BYU’S Jordan Tiffany Shines at Intermountain Shootout; Clocks Several Strong Early-Season Efforts

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BYU’S Jordan Tiffany Shines at Intermountain Shootout; Clocks Several Strong Early-Season Efforts

Colorado Mesa hosted the Intermountain Shootout this past weekend in Grand Junction, Colorado. Grand Junction’s altitude sits at 4,500 feet, so events 100 yards and up can be altitude adjusted according to the NCAA rulebook. All schools that participated were within a five-and-a-half-hour radius of Grand Junction, Colorado. The meet followed a dual meet-style scoring system, pitting teams against each other individually. However, it’s important to note that BYU vs. Utah was not a dual meet for the men or women, as these teams will meet each other later in the season. Teams from Divisions I and II participated, including teams representing the Pac-12, Big 12, Western Athletic Conference, and Rocky Mountain Conference (Division II).

It is important to note that teams were not wearing tech suits.


The Utah women swept the Intermountain Shootout, racking up a dominant win against CSU Pueblo (Division II), 312-57, and captured wins against Division II Colorado Mesa, 206-198, and against Air Force, 216.50- 187.50.

Notable Swims

Erin Palmer – 23.12 in 50 Free: The Utah sophomore from North Dakota showed out in the 200 free relay with a 23.12 leadoff. While early-season rankings don’t hold much meaning, it is still important to note that Palmer’s 50 free currently ranks sixth in the country. Last year, Palmer was a dual-sport swimming and track athlete for the Utes, but she isn’t listed on the track roster this year. If it is what it seems and Palmer is hanging up the track cleats, it could pay huge dividends. With a few extra months of swimming, Palmer is looking to be a Pac-12 scorer and a potential NCAA qualifier.

Norah Hay – 1:58.84 in 200 Back: The junior for the Utes swam a 2:00.04 (1:58.84 altitude converted) to win the 200-yard back. Hay’s best time is 1:55.79, but 1:58.84 in September isn’t something anyone should overlook. Hay will be a big contributor to Utah’s team down the stretch, and don’t be surprised if she sneaks into an A-final at Pac-12s later this season.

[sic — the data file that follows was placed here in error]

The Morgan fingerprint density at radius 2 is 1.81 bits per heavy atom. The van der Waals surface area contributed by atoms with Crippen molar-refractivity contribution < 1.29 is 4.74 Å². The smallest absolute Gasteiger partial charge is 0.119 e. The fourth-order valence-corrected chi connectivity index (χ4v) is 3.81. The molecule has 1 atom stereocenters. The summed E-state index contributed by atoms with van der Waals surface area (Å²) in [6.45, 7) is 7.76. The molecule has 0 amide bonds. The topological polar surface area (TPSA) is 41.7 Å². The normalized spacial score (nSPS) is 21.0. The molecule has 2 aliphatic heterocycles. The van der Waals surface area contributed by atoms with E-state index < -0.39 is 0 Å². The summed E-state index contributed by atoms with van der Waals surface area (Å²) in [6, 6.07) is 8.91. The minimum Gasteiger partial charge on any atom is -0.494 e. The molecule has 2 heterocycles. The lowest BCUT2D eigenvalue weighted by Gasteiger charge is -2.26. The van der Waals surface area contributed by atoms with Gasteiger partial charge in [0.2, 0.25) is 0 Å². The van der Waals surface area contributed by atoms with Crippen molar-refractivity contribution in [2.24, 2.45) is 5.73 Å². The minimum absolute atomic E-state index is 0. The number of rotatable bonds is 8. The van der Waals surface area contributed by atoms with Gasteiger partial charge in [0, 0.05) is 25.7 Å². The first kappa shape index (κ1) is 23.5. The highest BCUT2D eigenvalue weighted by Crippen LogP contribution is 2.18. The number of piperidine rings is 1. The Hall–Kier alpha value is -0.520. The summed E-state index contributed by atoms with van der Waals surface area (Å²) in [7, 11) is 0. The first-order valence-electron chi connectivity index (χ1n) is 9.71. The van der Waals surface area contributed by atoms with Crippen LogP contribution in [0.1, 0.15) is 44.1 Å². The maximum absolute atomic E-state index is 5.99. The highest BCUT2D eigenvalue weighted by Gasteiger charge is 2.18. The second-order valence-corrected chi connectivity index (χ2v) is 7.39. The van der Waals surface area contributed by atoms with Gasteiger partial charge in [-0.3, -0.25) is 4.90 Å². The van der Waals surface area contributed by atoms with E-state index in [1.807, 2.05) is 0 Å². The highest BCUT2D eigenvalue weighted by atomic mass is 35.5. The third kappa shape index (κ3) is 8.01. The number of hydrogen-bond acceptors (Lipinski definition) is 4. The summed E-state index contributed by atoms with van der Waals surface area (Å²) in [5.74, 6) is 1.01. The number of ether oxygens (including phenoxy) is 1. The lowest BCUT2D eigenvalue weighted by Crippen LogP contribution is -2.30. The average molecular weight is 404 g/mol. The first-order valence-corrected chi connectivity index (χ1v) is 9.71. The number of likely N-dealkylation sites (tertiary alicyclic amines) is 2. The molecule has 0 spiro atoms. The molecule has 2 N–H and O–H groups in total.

Colorado Mesa Shows Its Worth

After coming off a best-ever fourth-place finish last season at the Division II Championships, Colorado Mesa continued its success early in its season by knocking off their first-ever power five team (BYU), 208-202. CM also extended its seven-year, 34-dual meet win streak against Rocky Mountain opponents with a 345-57 victory over CSU Pueblo. Colorado Mesa fell to Utah, 206-198, but defeated Air Force, 224-186.


The BYU and Utah men took care of business handily in Grand Junction. The Cougars defeated Air Force, 316-90.5, and Colorada Mesa, 253.5-146.5. Utah, on the other hand, defeated Air Force, 304-100, and Colorado Mesa, 227-126.

Notable Swims

Jordan Tiffany – 47.17 in 100 Back; 47.01 in 100 Fly

BYU Cougar Jordan Tiffany shot off a 47.27 100 Back (47.17 altitude) to lead off a victorious 400 medley relay and dominated the 100 fly with a 47.11 (47.01 altitude), winning by nearly two and a half seconds.

The Tennessee transfer has been an incredible addition to the BYU team. Tiffany was one of the top recruits in the 2020 class and initially chose to head to Knoxville. However, Tiffany left the program after one year and cited mental health reasons for leaving in a recent podcast.

Tiffany originally had no plans to swim collegiately again but found his way to BYU for academics in the fall of 2022. He ended up joining the team in November of 2022. Tiffany redshirted the rest of 2022-2023. However, Tiffany dropped a 45.22 100 back, a 42.39 100 free, and a 45.63 100 fly at Speedo Sectionals last March. A 45.22 in the 100 Back would have placed 14th at NCAAs last year, and a 42.39 in the 100 free and 45.63 in the 100 fly would have been good enough for 26th, and that was following a long hiatus. One can only wonder what Tiffany will do this year at BYU.

Air Force Struggles

In traditional NCAA events, only five Air Force swimmers finished in the top eight, with two fifth-place finishes serving as Air Force’s highest placements in standard NCAA events. The Falcons are struggling to fill the hole of recent Air Force graduate Wen Zhang. Zhang, a 1:31.42 200 freestyler, was a star last season and even managed to score at NCAAs.

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